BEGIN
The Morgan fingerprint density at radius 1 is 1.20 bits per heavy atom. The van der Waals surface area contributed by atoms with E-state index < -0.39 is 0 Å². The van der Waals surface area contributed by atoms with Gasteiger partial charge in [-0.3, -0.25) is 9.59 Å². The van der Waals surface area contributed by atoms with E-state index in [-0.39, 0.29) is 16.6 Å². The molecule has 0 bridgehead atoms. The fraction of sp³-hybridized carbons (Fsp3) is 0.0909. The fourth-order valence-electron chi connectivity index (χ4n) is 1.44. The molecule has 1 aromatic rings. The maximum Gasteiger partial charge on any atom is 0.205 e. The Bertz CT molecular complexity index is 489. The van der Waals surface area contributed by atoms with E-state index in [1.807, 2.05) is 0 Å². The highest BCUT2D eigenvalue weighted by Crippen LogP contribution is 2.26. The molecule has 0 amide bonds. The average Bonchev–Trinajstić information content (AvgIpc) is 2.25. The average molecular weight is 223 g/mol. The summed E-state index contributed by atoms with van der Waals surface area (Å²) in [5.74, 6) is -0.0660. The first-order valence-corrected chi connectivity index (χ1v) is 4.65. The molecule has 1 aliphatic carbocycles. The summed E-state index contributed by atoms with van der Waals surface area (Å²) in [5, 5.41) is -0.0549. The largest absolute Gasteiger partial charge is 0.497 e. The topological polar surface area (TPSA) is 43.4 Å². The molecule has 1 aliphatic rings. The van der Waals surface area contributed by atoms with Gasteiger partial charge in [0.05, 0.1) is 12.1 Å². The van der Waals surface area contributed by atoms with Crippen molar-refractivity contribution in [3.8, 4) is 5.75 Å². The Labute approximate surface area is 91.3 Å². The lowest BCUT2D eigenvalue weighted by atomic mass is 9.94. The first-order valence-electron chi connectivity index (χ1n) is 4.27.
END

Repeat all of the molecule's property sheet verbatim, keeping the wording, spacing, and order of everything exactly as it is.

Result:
The Morgan fingerprint density at radius 1 is 1.20 bits per heavy atom. The van der Waals surface area contributed by atoms with E-state index < -0.39 is 0 Å². The van der Waals surface area contributed by atoms with Gasteiger partial charge in [-0.3, -0.25) is 9.59 Å². The van der Waals surface area contributed by atoms with E-state index in [-0.39, 0.29) is 16.6 Å². The molecule has 0 bridgehead atoms. The fraction of sp³-hybridized carbons (Fsp3) is 0.0909. The fourth-order valence-electron chi connectivity index (χ4n) is 1.44. The molecule has 1 aromatic rings. The maximum Gasteiger partial charge on any atom is 0.205 e. The Bertz CT molecular complexity index is 489. The van der Waals surface area contributed by atoms with E-state index in [1.807, 2.05) is 0 Å². The highest BCUT2D eigenvalue weighted by Crippen LogP contribution is 2.26. The molecule has 0 amide bonds. The average Bonchev–Trinajstić information content (AvgIpc) is 2.25. The average molecular weight is 223 g/mol. The summed E-state index contributed by atoms with van der Waals surface area (Å²) in [5.74, 6) is -0.0660. The first-order valence-corrected chi connectivity index (χ1v) is 4.65. The molecule has 1 aliphatic carbocycles. The summed E-state index contributed by atoms with van der Waals surface area (Å²) in [5, 5.41) is -0.0549. The largest absolute Gasteiger partial charge is 0.497 e. The topological polar surface area (TPSA) is 43.4 Å². The molecule has 1 aliphatic rings. The van der Waals surface area contributed by atoms with Gasteiger partial charge in [0.05, 0.1) is 12.1 Å². The van der Waals surface area contributed by atoms with Crippen molar-refractivity contribution in [3.8, 4) is 5.75 Å². The Labute approximate surface area is 91.3 Å². The lowest BCUT2D eigenvalue weighted by atomic mass is 9.94. The first-order valence-electron chi connectivity index (χ1n) is 4.27.